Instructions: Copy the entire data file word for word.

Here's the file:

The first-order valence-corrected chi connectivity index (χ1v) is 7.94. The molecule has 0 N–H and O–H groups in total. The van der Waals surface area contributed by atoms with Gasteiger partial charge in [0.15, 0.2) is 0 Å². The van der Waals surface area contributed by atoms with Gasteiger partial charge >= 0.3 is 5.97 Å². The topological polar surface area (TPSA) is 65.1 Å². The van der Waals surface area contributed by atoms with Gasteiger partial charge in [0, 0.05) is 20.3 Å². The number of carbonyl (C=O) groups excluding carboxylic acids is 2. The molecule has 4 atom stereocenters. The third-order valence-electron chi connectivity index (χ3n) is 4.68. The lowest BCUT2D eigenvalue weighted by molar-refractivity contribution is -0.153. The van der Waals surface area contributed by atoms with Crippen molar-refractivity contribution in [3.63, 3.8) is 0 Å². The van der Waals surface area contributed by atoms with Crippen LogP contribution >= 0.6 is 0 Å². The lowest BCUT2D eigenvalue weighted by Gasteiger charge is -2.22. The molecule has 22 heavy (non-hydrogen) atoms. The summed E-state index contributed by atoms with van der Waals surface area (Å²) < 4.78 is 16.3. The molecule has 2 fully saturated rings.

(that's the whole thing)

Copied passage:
The first-order valence-corrected chi connectivity index (χ1v) is 7.94. The molecule has 0 N–H and O–H groups in total. The van der Waals surface area contributed by atoms with Gasteiger partial charge in [0.15, 0.2) is 0 Å². The van der Waals surface area contributed by atoms with Gasteiger partial charge >= 0.3 is 5.97 Å². The topological polar surface area (TPSA) is 65.1 Å². The van der Waals surface area contributed by atoms with Gasteiger partial charge in [0, 0.05) is 20.3 Å². The number of carbonyl (C=O) groups excluding carboxylic acids is 2. The molecule has 4 atom stereocenters. The third-order valence-electron chi connectivity index (χ3n) is 4.68. The lowest BCUT2D eigenvalue weighted by molar-refractivity contribution is -0.153. The van der Waals surface area contributed by atoms with Crippen molar-refractivity contribution in [3.63, 3.8) is 0 Å². The van der Waals surface area contributed by atoms with Crippen LogP contribution >= 0.6 is 0 Å². The lowest BCUT2D eigenvalue weighted by Gasteiger charge is -2.22. The molecule has 22 heavy (non-hydrogen) atoms. The summed E-state index contributed by atoms with van der Waals surface area (Å²) < 4.78 is 16.3. The molecule has 2 fully saturated rings.